The History of Valentine’s Day

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The Catalyst / Lauren Margolis

Valentine’s Day, a time for people to show love to each other.

Valentine’s Day is known as a romantic holiday for lovers to express their affection for one another by exchanging cards, flowers, and gifts. But, the true story and history of Valentine’s Day still remain a mystery to this day. However, it is known that this day contains vestiges from both the Christian and ancient Roman traditions.

Valentine’s Day originated from the Roman festival of Lupercalia, an ancient festival from February 13th to the 15th that purified the city and released fertility by pairing couples by lottery. However, Pope Gelasius I replaced Lupercalia with St. Valentine’s Day at the end of the 5th century. Yet, Valentine’s Day was not celebrated as a romantic holiday until about the 14th century (History.com).

According to legends, Valentine’s Day was named after a 3rd-century Roman saint, Saint Valentine. St. Valentine defied the orders of Emperor Claudius II to ban young men from marriage because the Emperor believed single men make better soldiers. Valentine defied him by secretly helping young couples to get married. Unfortunately, his actions were discovered, and he was put to death on February 14 in the year 270 AD. St. Valentine’s Day was established to commemorate his death.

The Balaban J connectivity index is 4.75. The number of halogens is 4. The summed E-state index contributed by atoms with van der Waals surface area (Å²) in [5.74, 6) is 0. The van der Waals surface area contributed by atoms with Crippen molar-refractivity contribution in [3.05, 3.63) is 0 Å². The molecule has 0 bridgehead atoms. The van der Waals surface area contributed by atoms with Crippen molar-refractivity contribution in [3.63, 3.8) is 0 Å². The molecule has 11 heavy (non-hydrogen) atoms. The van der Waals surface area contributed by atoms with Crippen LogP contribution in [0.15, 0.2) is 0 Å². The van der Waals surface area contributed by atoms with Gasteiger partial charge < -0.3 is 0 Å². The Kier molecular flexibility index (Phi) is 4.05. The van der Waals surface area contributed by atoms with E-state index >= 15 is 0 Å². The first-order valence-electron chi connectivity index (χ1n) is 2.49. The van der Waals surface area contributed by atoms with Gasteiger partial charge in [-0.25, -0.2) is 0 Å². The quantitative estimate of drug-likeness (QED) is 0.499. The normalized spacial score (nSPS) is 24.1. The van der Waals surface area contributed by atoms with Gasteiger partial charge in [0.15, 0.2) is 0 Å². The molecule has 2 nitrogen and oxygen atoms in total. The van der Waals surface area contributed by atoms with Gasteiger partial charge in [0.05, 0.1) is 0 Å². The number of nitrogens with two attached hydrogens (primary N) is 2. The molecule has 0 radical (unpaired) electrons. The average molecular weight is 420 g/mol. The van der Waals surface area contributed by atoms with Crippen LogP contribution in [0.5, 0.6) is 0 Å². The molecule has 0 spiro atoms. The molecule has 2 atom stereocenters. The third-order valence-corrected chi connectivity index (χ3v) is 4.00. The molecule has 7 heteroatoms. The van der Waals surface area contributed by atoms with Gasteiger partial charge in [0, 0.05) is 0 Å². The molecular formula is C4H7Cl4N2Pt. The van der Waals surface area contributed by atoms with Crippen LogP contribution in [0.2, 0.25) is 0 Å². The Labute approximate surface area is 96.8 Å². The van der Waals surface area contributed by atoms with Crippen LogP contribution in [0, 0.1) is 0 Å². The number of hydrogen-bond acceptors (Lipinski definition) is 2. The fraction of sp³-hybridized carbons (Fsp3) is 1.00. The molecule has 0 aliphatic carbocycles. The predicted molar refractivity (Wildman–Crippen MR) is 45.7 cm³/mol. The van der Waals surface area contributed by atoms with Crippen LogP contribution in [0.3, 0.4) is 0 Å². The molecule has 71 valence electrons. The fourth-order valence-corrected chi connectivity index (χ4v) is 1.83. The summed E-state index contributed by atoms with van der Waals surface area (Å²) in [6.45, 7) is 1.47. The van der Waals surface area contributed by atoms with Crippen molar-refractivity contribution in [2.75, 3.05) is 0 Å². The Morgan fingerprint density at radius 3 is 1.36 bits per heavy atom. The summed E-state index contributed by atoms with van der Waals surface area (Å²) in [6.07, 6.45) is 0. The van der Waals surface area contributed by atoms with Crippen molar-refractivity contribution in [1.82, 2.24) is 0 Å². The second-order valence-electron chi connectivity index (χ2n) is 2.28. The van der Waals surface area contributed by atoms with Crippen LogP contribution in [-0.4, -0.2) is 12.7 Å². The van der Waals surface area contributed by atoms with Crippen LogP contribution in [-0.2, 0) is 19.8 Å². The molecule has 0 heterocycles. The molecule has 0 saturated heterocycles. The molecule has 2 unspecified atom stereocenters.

However, there are also some other accounts that hold that Valentine’s Day took the name of a different bishop, St. Valentine of Terni (Britannica).

Valentine’s Day is usually celebrated in the United States, the United Kingdom, Canada, France, and Australia, as well as in other countries, including Mexico, Argentina, and South Korea. In Japan, people do something quite different. On February 14th, women buy gifts for men, and men return gifts back on March 14, which is the White Day. In the Philippines, the government would sponsor a gala event on Valentine’s Day for many young couples to marry, so it also becomes the most common wedding anniversary.

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